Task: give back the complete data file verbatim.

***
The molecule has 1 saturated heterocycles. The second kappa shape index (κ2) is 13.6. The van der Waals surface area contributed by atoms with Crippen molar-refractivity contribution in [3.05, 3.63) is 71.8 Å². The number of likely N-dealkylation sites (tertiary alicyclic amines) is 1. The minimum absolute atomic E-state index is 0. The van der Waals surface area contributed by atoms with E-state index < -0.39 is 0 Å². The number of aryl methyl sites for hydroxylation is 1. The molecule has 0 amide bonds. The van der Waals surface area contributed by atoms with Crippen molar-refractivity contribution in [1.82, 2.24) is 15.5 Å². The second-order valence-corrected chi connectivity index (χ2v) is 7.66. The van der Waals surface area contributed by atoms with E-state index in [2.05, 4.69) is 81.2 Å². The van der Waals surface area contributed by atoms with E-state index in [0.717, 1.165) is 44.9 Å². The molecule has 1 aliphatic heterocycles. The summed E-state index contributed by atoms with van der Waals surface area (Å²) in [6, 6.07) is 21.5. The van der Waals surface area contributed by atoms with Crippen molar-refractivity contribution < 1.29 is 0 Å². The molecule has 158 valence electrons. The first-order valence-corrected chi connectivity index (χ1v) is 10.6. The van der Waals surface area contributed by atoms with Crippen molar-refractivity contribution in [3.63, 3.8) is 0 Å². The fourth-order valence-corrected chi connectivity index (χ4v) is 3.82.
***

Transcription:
The molecule has 1 saturated heterocycles. The second kappa shape index (κ2) is 13.6. The van der Waals surface area contributed by atoms with Crippen molar-refractivity contribution in [3.05, 3.63) is 71.8 Å². The number of likely N-dealkylation sites (tertiary alicyclic amines) is 1. The minimum absolute atomic E-state index is 0. The van der Waals surface area contributed by atoms with E-state index < -0.39 is 0 Å². The number of aryl methyl sites for hydroxylation is 1. The molecule has 0 amide bonds. The van der Waals surface area contributed by atoms with Crippen molar-refractivity contribution in [1.82, 2.24) is 15.5 Å². The second-order valence-corrected chi connectivity index (χ2v) is 7.66. The van der Waals surface area contributed by atoms with E-state index in [2.05, 4.69) is 81.2 Å². The van der Waals surface area contributed by atoms with E-state index in [0.717, 1.165) is 44.9 Å². The molecule has 1 aliphatic heterocycles. The summed E-state index contributed by atoms with van der Waals surface area (Å²) in [6, 6.07) is 21.5. The van der Waals surface area contributed by atoms with Crippen molar-refractivity contribution < 1.29 is 0 Å². The molecule has 158 valence electrons. The first-order valence-corrected chi connectivity index (χ1v) is 10.6. The van der Waals surface area contributed by atoms with Crippen molar-refractivity contribution in [3.63, 3.8) is 0 Å². The fourth-order valence-corrected chi connectivity index (χ4v) is 3.82.